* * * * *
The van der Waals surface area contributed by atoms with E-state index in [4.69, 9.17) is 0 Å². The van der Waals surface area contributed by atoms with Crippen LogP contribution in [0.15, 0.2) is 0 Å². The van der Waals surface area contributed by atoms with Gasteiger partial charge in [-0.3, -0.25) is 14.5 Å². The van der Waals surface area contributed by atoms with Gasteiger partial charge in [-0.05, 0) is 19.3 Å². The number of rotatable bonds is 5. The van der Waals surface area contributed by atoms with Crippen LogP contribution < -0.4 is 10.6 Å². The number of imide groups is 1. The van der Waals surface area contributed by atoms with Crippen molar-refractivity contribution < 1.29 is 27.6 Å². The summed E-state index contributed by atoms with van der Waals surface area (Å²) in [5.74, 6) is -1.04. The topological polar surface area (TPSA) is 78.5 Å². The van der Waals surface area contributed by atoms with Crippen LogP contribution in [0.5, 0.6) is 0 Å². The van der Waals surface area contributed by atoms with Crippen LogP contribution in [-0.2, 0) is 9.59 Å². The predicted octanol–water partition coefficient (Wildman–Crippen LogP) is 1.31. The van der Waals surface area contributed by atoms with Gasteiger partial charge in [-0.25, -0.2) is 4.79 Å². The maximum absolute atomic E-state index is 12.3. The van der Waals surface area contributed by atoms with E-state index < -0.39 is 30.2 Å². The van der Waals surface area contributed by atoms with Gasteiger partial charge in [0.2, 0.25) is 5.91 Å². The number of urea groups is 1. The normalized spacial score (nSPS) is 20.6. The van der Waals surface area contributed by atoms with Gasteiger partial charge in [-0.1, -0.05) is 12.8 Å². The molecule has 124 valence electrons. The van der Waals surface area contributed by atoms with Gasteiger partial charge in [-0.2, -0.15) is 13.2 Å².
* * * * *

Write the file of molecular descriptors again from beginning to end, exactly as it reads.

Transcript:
The van der Waals surface area contributed by atoms with E-state index in [4.69, 9.17) is 0 Å². The van der Waals surface area contributed by atoms with Crippen LogP contribution in [0.15, 0.2) is 0 Å². The van der Waals surface area contributed by atoms with Gasteiger partial charge in [-0.3, -0.25) is 14.5 Å². The van der Waals surface area contributed by atoms with Gasteiger partial charge in [-0.05, 0) is 19.3 Å². The number of rotatable bonds is 5. The van der Waals surface area contributed by atoms with Crippen LogP contribution < -0.4 is 10.6 Å². The number of imide groups is 1. The van der Waals surface area contributed by atoms with Crippen molar-refractivity contribution < 1.29 is 27.6 Å². The summed E-state index contributed by atoms with van der Waals surface area (Å²) in [5.74, 6) is -1.04. The topological polar surface area (TPSA) is 78.5 Å². The van der Waals surface area contributed by atoms with Crippen LogP contribution in [0.5, 0.6) is 0 Å². The van der Waals surface area contributed by atoms with Crippen LogP contribution in [-0.2, 0) is 9.59 Å². The predicted octanol–water partition coefficient (Wildman–Crippen LogP) is 1.31. The van der Waals surface area contributed by atoms with Gasteiger partial charge in [-0.25, -0.2) is 4.79 Å². The maximum absolute atomic E-state index is 12.3. The van der Waals surface area contributed by atoms with E-state index < -0.39 is 30.2 Å². The van der Waals surface area contributed by atoms with Gasteiger partial charge in [0.2, 0.25) is 5.91 Å². The number of urea groups is 1. The normalized spacial score (nSPS) is 20.6. The van der Waals surface area contributed by atoms with Gasteiger partial charge in [-0.1, -0.05) is 12.8 Å². The molecule has 124 valence electrons. The van der Waals surface area contributed by atoms with Gasteiger partial charge in [-0.2, -0.15) is 13.2 Å².